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Dr. Harry Edwards
*Dr. Harry Edwards Jr. was born on this date in 1942. He is a Black sociologist, author, and civil rights activist.
Edwards was born in east St. Louis, Illinois. He is the son of Harold Thomas Barksdale Edwards of Pine Bluff, Arkansas, and Adelaide (Cruise) Edwards in Hattiesburg, MS. Edwards graduated from East St. Louis Senior High School. An exceptional athlete, he was awarded an athletic scholarship to San Jose State University in 1960. He had been a discus thrower on the school’s track team and witnessed firsthand the racial inequities on campus and how they extended into the classroom.
Blacks were limited in what they were allowed to study. The basic wisdom was that blacks were natural athletes, so that we could cut it in physical education. Blacks could study social welfare or criminology because they would always be criminals and welfare recipients but weren’t allowed the same freedom to enroll in more academically challenging and less applied fields. Segregation at San Jose State University stretched beyond the classroom; black students were not allowed to be housed in facilities approved by the University for fear that the white students would move out. Blacks had no access to simple places such as the campus recreation hall or a restaurant. After graduating with honors from San Jose State, Edwards enrolled in the graduate program at Cornell University as a Woodrow Wilson Fellowship, earning his Ph.D. in Sociology. He turned down tryouts with the Minnesota Vikings and San Diego Chargers to pursue his Master's.
He began graduate work in sociology at Cornell University, one of the first students to study Black sociology. After receiving his M.A. in 1966, Edwards took a temporary leave from Cornell to teach as a visiting professor at San Jose State University. This period also spawned the “Revolt of the Black Athlete,” following Edwards and Kenneth Noel’s formation of the United Black Students for Action (UBSA). This organization's presence led to the cancellation of San Jose State University’s opening football game with the University of Texas at El Paso in 1967, the first major college in the U.S. to cancel an athletic event under racial protest.
The cancellation led the university to reform its athletic program, addressing many of the UBSA's concerns. The UBSA transformed itself into the Olympic Project for Human Rights (OPHR), an organization designed to boycott the 1968 Summer Olympics. Edwards was the lead organizer and public face of the OPHR. Despite much public criticism, personal threats, and constant FBI surveillance, Edwards and the OPHR led a successful boycott of the New York Athletic Club Indoor Track Classic. OPHR also led anti-apartheid protests that prevented South Africa from reinstating into the Olympic Games. The most eminent point of the OPHR protest came in October 1968, at the Mexico City Summer Olympics, when Tommie Smith and John Carlos shocked the world by protesting against racism and human oppression with a Black-gloved fist salute while standing on the winners’ podium.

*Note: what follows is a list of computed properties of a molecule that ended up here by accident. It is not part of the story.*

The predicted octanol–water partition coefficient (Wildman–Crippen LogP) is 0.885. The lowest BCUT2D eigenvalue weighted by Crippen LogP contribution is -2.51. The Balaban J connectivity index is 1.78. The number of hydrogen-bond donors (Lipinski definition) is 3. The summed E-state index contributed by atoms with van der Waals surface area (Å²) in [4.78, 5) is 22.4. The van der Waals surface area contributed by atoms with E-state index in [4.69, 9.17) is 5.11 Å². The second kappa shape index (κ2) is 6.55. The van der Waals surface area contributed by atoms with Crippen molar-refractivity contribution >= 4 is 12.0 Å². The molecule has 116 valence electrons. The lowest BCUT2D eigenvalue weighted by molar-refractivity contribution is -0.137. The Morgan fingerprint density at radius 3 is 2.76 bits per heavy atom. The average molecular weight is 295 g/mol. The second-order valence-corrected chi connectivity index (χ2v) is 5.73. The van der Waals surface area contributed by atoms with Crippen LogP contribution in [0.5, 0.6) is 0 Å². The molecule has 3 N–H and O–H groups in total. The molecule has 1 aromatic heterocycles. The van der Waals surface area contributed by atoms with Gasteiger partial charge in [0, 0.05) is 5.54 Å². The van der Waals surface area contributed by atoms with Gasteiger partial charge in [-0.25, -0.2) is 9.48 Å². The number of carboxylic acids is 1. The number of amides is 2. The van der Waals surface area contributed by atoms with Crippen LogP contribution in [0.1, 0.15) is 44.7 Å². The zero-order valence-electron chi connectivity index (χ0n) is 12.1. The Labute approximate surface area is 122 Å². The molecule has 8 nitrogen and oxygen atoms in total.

Ironically, this protest occurred as Edwards studied in graduate school at Cornell University and worked on his first major book, The Revolt of the Black Athlete. Other writings from Dr. Edwards include Sociology of Sport, Dorsey Press, 1973. The Struggle That Must Be, New York, MacMillan, 1980. "Educating Black Athletes," The Atlantic Monthly, Vol. 253, No. 2, August 1983. "Black Student-Athletes: Taking Responsibility," California Living, 1984; also in Representative American Speeches, H.W. Wilson Co., 1984. He is a Professor Emeritus of Sociology at the University of California, Berkeley. Dr. Edwards' career has focused more on African American athletes' societal and intersectionality experiences.
He strongly advocates for black participation in managing amateur and professional sports. He has served as a staff consultant to the San Francisco 49ers football team and to the Golden State Warriors basketball team. He has also recruited black talent for front-office positions in major league baseball. He once told Time magazine: "We must teach our children to dream with their eyes open," he said. "The chances of your becoming a Jerry Rice or a Magic Johnson are so slim as to be negligible. Black kids must learn to distribute their energies in a way that's going to make them productive, contributing citizens in an increasingly high-technology society.”
In 2014, the University of Texas at Austin established a lecture forum in Edwards' name, the "Dr. Harry Edwards Lectures on Sport and Society." However, in 2016, Edwards rescinded all association and affiliation with the lecture forum due to the university's implementation of the State of Texas "campus concealed carry law." Dr. Edwards commented on the Emmy Award-winning documentary O.J.: Made in America.